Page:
Beasts and Jotnar

The other side of the list are all heavier, harder hitting, and tankier units. Jotnars of all flavours (Mountain, Ice, and Sea) are very solid units to add in and work well on their own. Adding a Blooded character gives you more unit options like Trolls which aren’t cheap to field but are tough, heal themselves, and hit with Cleave 2 attacks meaning they can get themselves onto an objective, be tanky and hit incredibly hard back. The Ugr work in a similar way but instead of healing they simply take less wounds from morale to begin with making them difficult to remove in the first place. Fenr Beastpacks on the other hand aren’t particularly tough but they’re fast and manoeuvrable enough to make important flank/rear charges on enemies where they’ll do the most damage.

Dweghom Hold Warrior Banner Bearer
Dweghom Hold Warrior Banner Bearer – Credit Beanith


In this starter set you get a solid bunch of core infantry that you’ll pretty much always use and a Hold Raegh which is a solid combat beatstick and brings your Heavy units onto the table a little more reliably.

Your next Character buy will go one of two ways which will effect which units you can take but more Hold Warriors and/or Dragon Slayers will never, ever, be a bad addition to your existing army. Warriors are tough, reasonably cheap, and can hit back hard enough to be worth taking multiple units of and Dragon Slayers do exactly what you expect: kill things really, really well.

Elemental Magic

Adding in a Tempered Sorcerer gives you a solid damage spellcaster. He unlocks Fireforged as a Mainstay unit; a great close-ranged shooting unit that the sorcerer can join and aren’t bad in combat, either. More importantly the sorcerer gives you access to the Hellbringer Drake as a restricted choice, so add that unit of Fireforged first and you get to take a massive beast with cannons mounted onto it. You’ll have the choice to place the Sorcerer on top of the Drake then if you’d like too!

Righteous Annihilation

A very normal next step is the Ardent Kerawegh, a Priest, which as your Warlord actually makes all of your units move faster. That’s right, faster moving dwarfs. Which is a good thing since one of the reasons you’re taking this guy is to unlock Flame Berzerkers in his warband; a combat focused unit with surprisingly decent armour and very high resolve meaning they’re hard to remove and deal extra damage as enemies in combat activate. They’re a Restricted choice so you’ll need to use some of the Warriors or Ballistae from your starter but that’s not an issue. You also gain access to both Initiates and Wardens which is a dual kit, the latter of which is sort of like a more elite Warrior unit with better killing power and nearly as defensive.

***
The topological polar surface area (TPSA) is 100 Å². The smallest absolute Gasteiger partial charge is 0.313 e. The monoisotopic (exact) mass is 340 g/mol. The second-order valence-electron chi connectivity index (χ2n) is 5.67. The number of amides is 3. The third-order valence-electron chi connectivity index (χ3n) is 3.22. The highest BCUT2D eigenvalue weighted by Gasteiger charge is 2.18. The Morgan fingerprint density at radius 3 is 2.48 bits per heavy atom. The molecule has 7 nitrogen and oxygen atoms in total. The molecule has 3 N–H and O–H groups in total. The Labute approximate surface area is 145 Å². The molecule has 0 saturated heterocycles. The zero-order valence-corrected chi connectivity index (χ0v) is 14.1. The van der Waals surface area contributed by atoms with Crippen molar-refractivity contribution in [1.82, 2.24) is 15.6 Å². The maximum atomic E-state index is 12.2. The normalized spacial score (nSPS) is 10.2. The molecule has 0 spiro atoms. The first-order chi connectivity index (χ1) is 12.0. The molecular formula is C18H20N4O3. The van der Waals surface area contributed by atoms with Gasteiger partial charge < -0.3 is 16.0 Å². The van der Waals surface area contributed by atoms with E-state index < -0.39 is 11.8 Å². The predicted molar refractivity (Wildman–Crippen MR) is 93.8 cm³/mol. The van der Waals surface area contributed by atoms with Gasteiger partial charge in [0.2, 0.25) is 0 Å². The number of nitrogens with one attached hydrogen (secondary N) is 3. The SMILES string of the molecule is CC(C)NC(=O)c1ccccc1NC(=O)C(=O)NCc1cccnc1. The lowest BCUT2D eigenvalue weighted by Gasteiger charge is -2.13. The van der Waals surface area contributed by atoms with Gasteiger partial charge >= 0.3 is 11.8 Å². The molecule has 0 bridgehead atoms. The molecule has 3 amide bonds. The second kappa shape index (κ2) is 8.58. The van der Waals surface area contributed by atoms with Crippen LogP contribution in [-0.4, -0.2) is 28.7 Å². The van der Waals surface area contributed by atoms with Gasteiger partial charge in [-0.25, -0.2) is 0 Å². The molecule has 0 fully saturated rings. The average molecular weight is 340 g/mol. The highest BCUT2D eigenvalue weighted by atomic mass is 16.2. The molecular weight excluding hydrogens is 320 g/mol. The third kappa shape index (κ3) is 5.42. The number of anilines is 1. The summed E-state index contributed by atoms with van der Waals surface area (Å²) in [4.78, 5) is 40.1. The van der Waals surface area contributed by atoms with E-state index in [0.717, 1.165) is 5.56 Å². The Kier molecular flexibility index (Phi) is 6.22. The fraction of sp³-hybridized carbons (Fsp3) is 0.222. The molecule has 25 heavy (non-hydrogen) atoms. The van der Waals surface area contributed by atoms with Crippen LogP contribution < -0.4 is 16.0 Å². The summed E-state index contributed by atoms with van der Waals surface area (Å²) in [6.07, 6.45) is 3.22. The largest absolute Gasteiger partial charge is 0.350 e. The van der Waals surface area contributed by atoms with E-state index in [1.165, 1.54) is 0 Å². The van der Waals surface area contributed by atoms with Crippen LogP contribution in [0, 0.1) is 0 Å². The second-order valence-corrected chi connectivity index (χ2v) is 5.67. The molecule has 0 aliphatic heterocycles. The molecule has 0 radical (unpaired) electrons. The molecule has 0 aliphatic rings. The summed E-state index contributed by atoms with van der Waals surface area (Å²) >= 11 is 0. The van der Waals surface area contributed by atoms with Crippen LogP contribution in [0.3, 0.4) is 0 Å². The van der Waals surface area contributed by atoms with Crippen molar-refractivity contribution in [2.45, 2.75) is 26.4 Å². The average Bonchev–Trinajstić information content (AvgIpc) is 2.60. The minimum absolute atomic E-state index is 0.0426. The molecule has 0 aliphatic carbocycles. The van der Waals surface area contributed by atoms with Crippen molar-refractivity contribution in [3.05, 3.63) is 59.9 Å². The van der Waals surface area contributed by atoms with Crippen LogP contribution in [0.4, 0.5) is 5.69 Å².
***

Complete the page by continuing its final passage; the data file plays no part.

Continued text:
instagram credit: irwinrainday

The W’adrhŭn

The orcs and dinosaurs faction. The faction that’s the trickiest to pick up for new players due to their chanting mechanic but once you wrap your head around it is extremely cool and thematic. In the starter set you get pretty much all the infantry you’ll need, unless you want to run larger units or ignore the dinosaur part of this army entirely (I’m not sure why you would, but you do you).

Realistically you’ll want to add both a Scion of Conquest and a Matriarch Queen to your army and in that order too. The Predator that you’ll have from the starter set already gives you access to basically every unit anyways so you’re not taking the Heroes for that reason but for what they do for your army.

As for the Predator’s warband both Raptor Riders and an Apex Predator gives you dinosaurs and very solid units. Raptors are a fast, light, skirmishing cavalry unit that can harass lighter enemy units well and give you some early game charges easily while pushing up your reinforcement zones. On the other hand is the Predator, a massive killing machine that will almost guarantee you killing whatever it touches.

Controlled Chanting

The Scion of Conquest is just a fantastic addition to any W’adrhŭn army. With a great Supremacy ability that can give you incredible flexibility with your activations and being a Priest with very powerful spells you’ll be happy to have it. Your unit choices, of what’s currently been released, is the same as the units you got in the starter set so you can focus on adding other units to your Predator’s warband.